Below is a lightly edited excerpt from our feature rating and ranking spring training ballparks. This is not intended as one of our multi-page, in-depth reviews, but rather a quick overview. A large Photo Gallery is also near the bottom of the page.
March 15th 2012: Outfield Grandstand
March 16th 2012: Home Plate Box
March 16th 2015: Green Monster Deck
March 15th 2016: Outfield Grandstand
March 14th 2017: Field Box
By: Cole Shoemaker
Reportedly attempting to create a facsimile of baseball’s most historic cathedral, JetBlue Park was perhaps the most hyped spring training opening of the 2010s, understandably so given such an exalted vision.
A re-creation of Fenway Park. How were the Red Sox going pull that off given that Fenway’s true appeal is rooted in organically cultivated authenticity, not synthetically manufactured nostalgia? To that point, Florida’s Fenway is McKechnie Field (LECOM), an authentically historic venue.
In the face of those misgivings, JetBlue Park couldn’t engage in mere mimicry. Luckily, this is no exact copy. Fenway South is ultimately successful by forgoing its own identity, building a ballpark with an architectural style that is authentically Floridian and tastefully fusing it with features that remind fans of home. JetBlue Park does all that—it has the Monster, the dimensions, Pesky’s Pole, and much more—but it’s ultimately defined by its own elevated aesthetic concepts recalling the local landscape.
I have JetBlue Park a hair short of other great spring training ballparks, and fully separated from the tier of outstanding ones, because it lacks some of the key features of a state-of-the-art spring venue. Perhaps understandable for a 1912 emulation, the park does not have an open, 360-degree concourse, and JetBlue is missing some amenities. But overall, the Red Sox and Ft. Myers have exceeded my expectations by building something that feels real.
The park’s isolated setting demonstrably falls short of that of its regular season counterpart. Fenway resonates in part because of its relationship to the neighborhood, something that is totally lacking at JetBlue.
Located on the east side of Interstate 75 off Daniels Parkway, the Red Sox aim to develop this land into a mixed-use development community. The location is currently most notable for its proximity to the Fort Myers’ airport. Future development isn’t paramount to JetBlue’s entire appeal like the situation in Goodyear, AZ, but the disparity from Fenway Park is striking.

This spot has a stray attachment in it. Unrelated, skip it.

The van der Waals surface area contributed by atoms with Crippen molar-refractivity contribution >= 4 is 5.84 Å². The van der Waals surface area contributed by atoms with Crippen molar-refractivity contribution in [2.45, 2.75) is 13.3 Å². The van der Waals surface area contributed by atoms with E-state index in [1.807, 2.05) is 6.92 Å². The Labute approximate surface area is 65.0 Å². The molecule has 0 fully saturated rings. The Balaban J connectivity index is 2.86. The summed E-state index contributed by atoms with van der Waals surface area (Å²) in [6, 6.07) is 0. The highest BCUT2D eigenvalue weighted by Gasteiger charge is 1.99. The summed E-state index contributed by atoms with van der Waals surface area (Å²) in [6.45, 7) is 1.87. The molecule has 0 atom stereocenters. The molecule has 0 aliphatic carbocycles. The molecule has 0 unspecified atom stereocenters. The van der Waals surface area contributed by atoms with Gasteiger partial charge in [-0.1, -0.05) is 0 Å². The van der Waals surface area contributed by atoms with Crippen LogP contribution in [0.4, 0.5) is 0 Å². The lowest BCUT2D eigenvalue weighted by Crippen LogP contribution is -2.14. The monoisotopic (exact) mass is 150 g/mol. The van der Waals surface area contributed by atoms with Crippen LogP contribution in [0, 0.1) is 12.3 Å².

While some parks may be more subjectively attractive, JetBlue Park is perhaps the most architecturally and aesthetically focused in the Grapefruit League, possessing a consistent and ambitious aesthetic vision inside and out.
With its white concrete, deep blue glass, and distinctive undulating forms, the contemporary exterior architecture is nothing like Fenway Park, instead echoing the sensibility of Ft. Myers. Not one red brick. Concourse aesthetics are notable and attractive here, with walls of corals and seashells from Sanibel Island.
The forward-looking architectural forms are very much a part of the interior aesthetic, as the concepts of “exterior” and “interior” are less separated here. Intended to reflect the Cypress trees that surround the site, JetBlue Park’s modern white roof line is an iconic interior piece, instantly defining the park as one of the most distinctive in Florida.
While the outside structure is all “Florida,” the inside is “Florida + Fenway,” tastefully incorporating Fenway’s numerous nooks and crannies in a manner that doesn’t seem contrived, perhaps because it feels like Florida’s authentic take on Fenway. Overall, I think it’s a very flavorful amalgamation.
As a building that self-evidently reflects the team and an innovative structure on its own, JetBlue Park earns a perfect “10” in ballpark personality. It’s only one of two spring ballparks that does a great job of simultaneously reflecting the architectural sensibility of the spring state and the home team.